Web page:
Christopher Michel described the carnage on Twitter, where he posted a series of photographs showing the balloons ahead of the flight.

He said: "It was the balloon behind mine. I heard a loud explosion and saw smoke."

Mr Michel, who previously made a balloon excursion with an English pilot, said the Egyptian operation "didn't feel quite as professional" as that of his first voyage.

The US photographer was taking aerial photographs at the time of the crash.

He told the BBC: "We flew over the ancient ruins. Just before landing in the cornfields, I heard an explosion and saw smoke. I think it was the balloon behind mine.

"I wasn't sure what had happened at first. It was only when we landed we heard the full extent of what happened."

He added: "It's really, really tragic and everyone involved is in a lot of shock."

Hamdy Shabaan, operations manager at another operator, Sinbad hot air balloons, said the basket was on fire when it fell to the ground.

He said there would be no more flights today as they are restricted to take place between 6am and 8am.

Hot air balloon trips usually take place at sunrise over the Karnak and Luxor temples as well as the Valley of the Kings.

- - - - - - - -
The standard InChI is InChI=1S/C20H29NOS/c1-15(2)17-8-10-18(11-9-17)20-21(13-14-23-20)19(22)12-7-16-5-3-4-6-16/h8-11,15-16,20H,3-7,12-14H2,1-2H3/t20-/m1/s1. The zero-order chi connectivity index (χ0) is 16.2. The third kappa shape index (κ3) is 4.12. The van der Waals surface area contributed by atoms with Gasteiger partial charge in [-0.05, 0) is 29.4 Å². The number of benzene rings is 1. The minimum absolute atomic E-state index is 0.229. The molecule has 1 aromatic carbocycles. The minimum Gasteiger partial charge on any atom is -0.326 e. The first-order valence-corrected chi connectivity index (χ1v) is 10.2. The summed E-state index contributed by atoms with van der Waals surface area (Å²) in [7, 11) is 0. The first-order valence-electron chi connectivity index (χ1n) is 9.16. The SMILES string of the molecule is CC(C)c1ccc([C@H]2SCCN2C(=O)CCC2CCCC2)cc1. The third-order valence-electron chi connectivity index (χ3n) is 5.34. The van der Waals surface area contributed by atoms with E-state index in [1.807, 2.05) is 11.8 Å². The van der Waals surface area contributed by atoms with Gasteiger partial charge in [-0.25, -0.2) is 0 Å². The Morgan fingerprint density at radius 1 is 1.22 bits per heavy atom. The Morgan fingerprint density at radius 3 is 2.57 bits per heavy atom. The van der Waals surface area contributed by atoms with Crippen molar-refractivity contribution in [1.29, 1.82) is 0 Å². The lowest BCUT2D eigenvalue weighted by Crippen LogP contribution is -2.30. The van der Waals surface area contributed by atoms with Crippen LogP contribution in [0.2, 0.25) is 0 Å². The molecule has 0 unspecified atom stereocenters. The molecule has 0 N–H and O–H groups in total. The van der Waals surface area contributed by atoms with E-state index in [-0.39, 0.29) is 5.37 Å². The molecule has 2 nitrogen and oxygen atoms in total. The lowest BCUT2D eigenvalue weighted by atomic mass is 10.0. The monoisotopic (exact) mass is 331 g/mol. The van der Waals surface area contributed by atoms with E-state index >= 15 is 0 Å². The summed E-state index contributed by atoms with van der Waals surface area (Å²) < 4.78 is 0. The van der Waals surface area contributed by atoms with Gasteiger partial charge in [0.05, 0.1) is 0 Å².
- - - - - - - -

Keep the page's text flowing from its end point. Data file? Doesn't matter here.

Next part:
Sixteen people were hurt, including two British women, when a balloon crashed during a tour of Luxor in April 2009.

The balloon was believed to have hit a mobile phone transmission tower near the banks of the Nile.

Former policewoman Linda Lea, 67, from Stoke-on-Trent, still suffers from the multiple injuries she sustained in that crash.

She said today: "I cannot believe this has happened again. They promised to tighten safety procedures after my crash. Flights were stopped for a time.

"These balloons are just too unstable. There is not enough training of staff. There were about 22 or 23 in my balloon when it crashed and maybe there were too many then and too many in today's accident."

Following the 2009 crash, early morning hot air balloon flights over the Valley of the Kings on the West Bank of the Nile were suspended for six months while safety measures were tightened up.